Dr MB’s Horse ChestNut
What Are Horse Chestnuts?
First of all, horse chestnuts aren’t related to chestnuts at all; they’re a totally different family of trees and shrubs known as Hippocastanaceae. While 15 recognised species exist, the European horse chestnut (Aesculus hippocastanum) is most commonly the one you’ll find used in supplemental and herbal medicine.
On the tree, horse chestnuts are encased in a spiky, greenish outer layer, and fall to the ground as the shiny, brown fruit once mistaken for a variety of chestnut. While these used to be fed to horses as stimulants and to help keep coats shiny, horse chestnuts are actually mildly poisonous to most animals except for deer and wild boar, which can break down the otherwise toxic compounds they contain.
Because of the glycosides and saponins found in horse chestnuts, they aren’t fit for humans to eat. However, the non-toxic parts of this tree and plant are what we use as a dietary supplement, and what was tested in the studies listed above.
Benefits of Horse Chestnut Seed Extract
1. May Help Treat Chronic Venous Insufficiency
Horse chestnut extract may help treat chronic venous insufficiency (CVI), also known as post-thrombotic syndrome or phlebitis. This condition occurs when non-functioning valves in your veins (commonly in the legs and sometimes arms) cause blood to pool in the limbs and increase internal pressure within the veins.
Up to 40 percent of people in the U.S. are affected by CVI, making it a very common affliction. It is more prevalent in women, especially after multiple pregnancies, and in middle-aged and older adults. Developing CVI is often associated with risk factors such as varicose veins and blood clots (deep vein thrombosis).
Compression treatment is typically used in conventional medical approaches to treat chronic venous insufficiency. However, many patients dislike this treatment due to the discomfort it causes.
Two Cochrane reviews have examined the effectiveness of horse chestnut on CVI. They have found that several randomized controlled trials (RCTs), considered the “gold standard” of scientific research, suggest horse chestnut extract to be both effective and safe for short-term treatment of CVI. Nevertheless, the reviewers caution that larger and more definitive trials should be conducted.
Additionally, some sources have discovered that using butcher’s broom in combination with horse chestnut extract in a cream can be a beneficial treatment for varicose veins, which are a precursor to CVI
2. Could Cause Cell Death in Certain Cancers
Scientists conducting cancer research on a particular substance start by observing its effect on specific types of cancer cells in a lab. If the substance significantly causes the death of those cancer cells, it may warrant future research to determine its potential as a cancer treatment.
In the laboratory, horse chestnut extract has demonstrated cancer-fighting effects on cells associated with leukemia, cervical cancer, and breast cancer. Among these, the most notable impact was observed on Jurkat cells, which are used to test acute T-cell leukemia. The lab tests revealed a cell death rate of nearly 94 percent, indicating the extract’s effectiveness.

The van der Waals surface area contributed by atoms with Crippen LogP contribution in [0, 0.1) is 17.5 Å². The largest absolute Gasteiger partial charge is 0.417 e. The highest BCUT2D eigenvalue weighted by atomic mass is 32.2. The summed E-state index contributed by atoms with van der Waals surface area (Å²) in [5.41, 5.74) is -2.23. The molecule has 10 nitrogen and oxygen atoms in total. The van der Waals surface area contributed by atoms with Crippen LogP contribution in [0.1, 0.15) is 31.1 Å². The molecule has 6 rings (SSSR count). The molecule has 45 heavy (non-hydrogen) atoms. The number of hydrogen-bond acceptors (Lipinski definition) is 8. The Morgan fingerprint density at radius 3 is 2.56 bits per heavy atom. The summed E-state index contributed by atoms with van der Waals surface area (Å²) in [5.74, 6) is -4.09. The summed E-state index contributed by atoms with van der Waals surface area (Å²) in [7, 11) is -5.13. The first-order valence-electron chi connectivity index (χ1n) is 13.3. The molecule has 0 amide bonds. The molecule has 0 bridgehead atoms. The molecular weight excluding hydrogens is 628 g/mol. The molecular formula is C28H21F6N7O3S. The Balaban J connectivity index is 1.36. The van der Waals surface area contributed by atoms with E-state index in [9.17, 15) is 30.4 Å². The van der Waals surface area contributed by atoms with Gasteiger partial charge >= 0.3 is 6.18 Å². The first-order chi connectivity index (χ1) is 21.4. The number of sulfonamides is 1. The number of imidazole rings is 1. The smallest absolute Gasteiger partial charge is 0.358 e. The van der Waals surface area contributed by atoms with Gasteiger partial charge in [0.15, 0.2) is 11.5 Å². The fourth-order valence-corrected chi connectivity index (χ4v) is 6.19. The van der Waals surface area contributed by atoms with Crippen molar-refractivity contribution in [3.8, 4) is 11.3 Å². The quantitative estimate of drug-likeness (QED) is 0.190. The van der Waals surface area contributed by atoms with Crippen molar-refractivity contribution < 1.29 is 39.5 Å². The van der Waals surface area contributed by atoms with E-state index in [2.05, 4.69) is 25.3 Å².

3. Contains Powerful Antioxidants
Extract of horse chestnut contains some incredible antioxidants, which can help your body to fight free radical damage and more effectively fight disease. Studies have discovered both quercetin and kaempferol glycosides in horse chestnut, two antioxidants praised for their intense disease-fighting capabilities.
4. May Increase Effects of Prebiotics
Many of us are aware that good probiotic foods can aid in digestion and promote gut health. However, did you know that combining them with prebiotics can provide even greater digestive benefits? Prebiotics, which are a type of non-digestible fiber compound, are fermented by the gut microflora in the colon.
In 2011, researchers conducted a study on rats to evaluate the effectiveness of using horse chestnut extract and flaxseed oil to enhance the impact of probiotics. Both of these natural substances increased the effectiveness of prebiotics. The scientists conducting the study emphasize that prebiotics serve as valuable agents for preventing and treating colon cancer.
5. Possibly Beneficial in Wound Healing
Another benefit of horse chestnut that’s been a feature of preliminary research is its ability to help wounds heal. While no human studies have yet been conducted, a 2006 lab study found that horse chestnut extract can help induce contraction forces in fibroblasts, cells integral to the wound healing process. When these fibroblasts contract, they potentially induce faster wound healing.
6. Might Support Fertility in Men
Understanding ways to support and maintain healthy sperm counts has become more important than ever due to the increasing rate of male infertility.
Horse chestnut supplements contain an ingredient called escin, which should not be confused with the poisonous esculin found in raw horse chestnuts. According to a 2010 research study, escin appears to safely increase the count and quality of sperm in men with varicocele-associated infertility, possibly through the same mechanisms by which horse chestnut positively impacts chronic venous insufficiency.
Varicocele-associated infertility, caused by enlarged varicose veins within the scrotum, affects 15 out of 100 men overall and 40 out of 100 men with diagnosed or known infertility.